Sen. Jim Burgin feels it’s time to open churches back up.
Burgin earlier this week sent a letter to Gov. Roy Cooper requesting churches be allowed to reopen this Sunday under certain safety guidelines. Burgin suggested churches operate at 50% capacity and continue practicing social distancing measures amidst the COVID-19 pandemic.
“There is no reason we can’t do some of the things we’ve talked about,” Burgin said. “Churches and everybody else are doing the right thing. People are smart and social distancing works. A group of churches in Harnett County are talking about a plan to reopen and I support them.”
Cooper extended his stay-at-home executive order to May 8 and outlined a phased plan to reopen the state. Churches fell into the second phase of Cooper’s plan, which takes effect a couple of weeks after the state meets certain initial benchmarks related to COVID-19 cases.
Burgin said the current format for determining what should and should not be open lacks consistency and facts.
“Why can you go to a liquor store and stand in line to buy liquor, but you can’t go to church?” asked Burgin. “Why can we go to the ABC store and we can’t go to church? I’m having trouble with that. If they’ve got the data to support it, show me the data. I can’t get the data.”
Rising state unemployment numbers continued a historic month, as the number of COVID-19 related claims inched closer to one million people this week. As the statewide lockdown continues, the number of societal issues contributed to mass unemployment caused by the coronavirus is starting to bubble closer to the surface.
“People are being careful, but we’re damaging people’s mental health right now,” Burgin said. “Isolation is a problem. Liquor stores are selling a lot more alcohol now. Alcohol sales are through the roof at local liquor stores. One of them was quoted as saying they had never sold so much alcohol as they had in the last 30 days. COVID-19 fatigue is setting in. People call me saying they’re not sleeping at night, they’re frustrated and worried.”
Whether or not Cooper even has the authority to shutter churches, Burgin said, is debatable at the least.
“I still think churches are a completely different situation because of the separation between church and state,” said Burgin. “Statewide, churches are having these conversations about do they have the right constitutionally to go ahead and start meeting, regardless of what Cooper says. I’m not going to tell you to do something that will break a local law, but the church is a unique thing and we need to protect it.”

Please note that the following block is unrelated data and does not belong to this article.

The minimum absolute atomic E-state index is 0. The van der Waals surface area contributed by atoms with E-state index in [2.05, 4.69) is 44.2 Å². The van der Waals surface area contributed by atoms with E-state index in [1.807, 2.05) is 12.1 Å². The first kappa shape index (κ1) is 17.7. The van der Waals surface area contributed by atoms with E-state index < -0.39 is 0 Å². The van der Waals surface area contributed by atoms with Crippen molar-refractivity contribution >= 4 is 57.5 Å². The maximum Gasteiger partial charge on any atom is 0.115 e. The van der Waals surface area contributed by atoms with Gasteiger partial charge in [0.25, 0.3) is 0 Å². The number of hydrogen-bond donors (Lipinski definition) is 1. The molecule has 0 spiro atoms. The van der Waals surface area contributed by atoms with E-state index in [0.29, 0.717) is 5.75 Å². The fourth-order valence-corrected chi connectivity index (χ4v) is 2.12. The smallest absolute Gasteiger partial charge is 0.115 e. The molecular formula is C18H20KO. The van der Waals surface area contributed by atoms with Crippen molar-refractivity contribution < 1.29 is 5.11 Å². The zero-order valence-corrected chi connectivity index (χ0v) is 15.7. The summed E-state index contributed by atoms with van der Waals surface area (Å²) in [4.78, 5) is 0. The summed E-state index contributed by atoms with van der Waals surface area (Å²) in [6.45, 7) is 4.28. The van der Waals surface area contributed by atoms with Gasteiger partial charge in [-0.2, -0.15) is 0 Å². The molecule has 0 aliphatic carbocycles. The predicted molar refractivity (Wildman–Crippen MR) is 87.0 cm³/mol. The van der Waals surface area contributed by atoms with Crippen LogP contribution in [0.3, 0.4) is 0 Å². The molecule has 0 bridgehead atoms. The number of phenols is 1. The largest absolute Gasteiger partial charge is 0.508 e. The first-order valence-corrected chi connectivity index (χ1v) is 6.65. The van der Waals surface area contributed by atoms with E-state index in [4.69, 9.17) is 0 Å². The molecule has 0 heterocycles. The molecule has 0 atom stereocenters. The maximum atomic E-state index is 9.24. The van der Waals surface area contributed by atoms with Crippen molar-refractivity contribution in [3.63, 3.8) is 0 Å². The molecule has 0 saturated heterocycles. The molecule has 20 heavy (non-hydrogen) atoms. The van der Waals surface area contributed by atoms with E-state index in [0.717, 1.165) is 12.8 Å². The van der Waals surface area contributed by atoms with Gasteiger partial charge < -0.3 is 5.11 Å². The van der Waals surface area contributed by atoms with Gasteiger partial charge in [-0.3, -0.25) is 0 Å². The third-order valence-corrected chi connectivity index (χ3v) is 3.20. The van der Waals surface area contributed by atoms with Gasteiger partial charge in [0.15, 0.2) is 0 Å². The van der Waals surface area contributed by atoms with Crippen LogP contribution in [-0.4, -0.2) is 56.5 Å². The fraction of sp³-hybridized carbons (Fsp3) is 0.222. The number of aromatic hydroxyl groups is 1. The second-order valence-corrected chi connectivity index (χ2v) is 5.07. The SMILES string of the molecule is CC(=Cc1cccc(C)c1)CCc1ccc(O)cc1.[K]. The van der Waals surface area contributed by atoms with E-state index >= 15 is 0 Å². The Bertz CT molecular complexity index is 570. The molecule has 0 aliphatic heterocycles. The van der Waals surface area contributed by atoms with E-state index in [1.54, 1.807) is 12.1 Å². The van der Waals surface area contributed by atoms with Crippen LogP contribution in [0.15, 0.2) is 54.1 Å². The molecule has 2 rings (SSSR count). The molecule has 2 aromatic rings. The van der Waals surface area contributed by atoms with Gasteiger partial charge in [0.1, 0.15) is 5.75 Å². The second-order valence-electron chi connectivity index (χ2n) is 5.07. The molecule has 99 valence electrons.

Burgin requested specific statistical data on the number of COVID-19 related deaths of people without underlying health conditions weeks ago and said he has yet to see it. The number of people infected or previously exposed remains a mystery and the number of deaths is questionable, as anyone who died in the hospital is being listed as COVID-19 related, Burgin said.
“Only now we’re coding everything COVID-19,” said Burgin. “If you go to the hospital and die, they’re probably going to put COVID related. We’ve sent letters saying we need to know this information. We can’t get it. We are smart people, but apparently, a lot of us aren’t as smart as the people telling us what to do. I don’t mind them telling, just give me the information to prove what you’re saying is true. Show me the data.”
Burgin also expressed concerns for shuttered restaurants, which aren’t scheduled to reopen at limited capacity under Cooper’s plan until Phase Two or sometime in early June.
“My biggest worry is restaurants,” Burgin said. “A lot of them will never come back.”
State senators this week passed a $1.3 billion COVID relief bill and the House of Representatives approved a $1.7 billion plan on Thursday. Burgin said state senators and Cooper appear to be on the same page, but the House is inflating the bill.
-Dunn Daily Record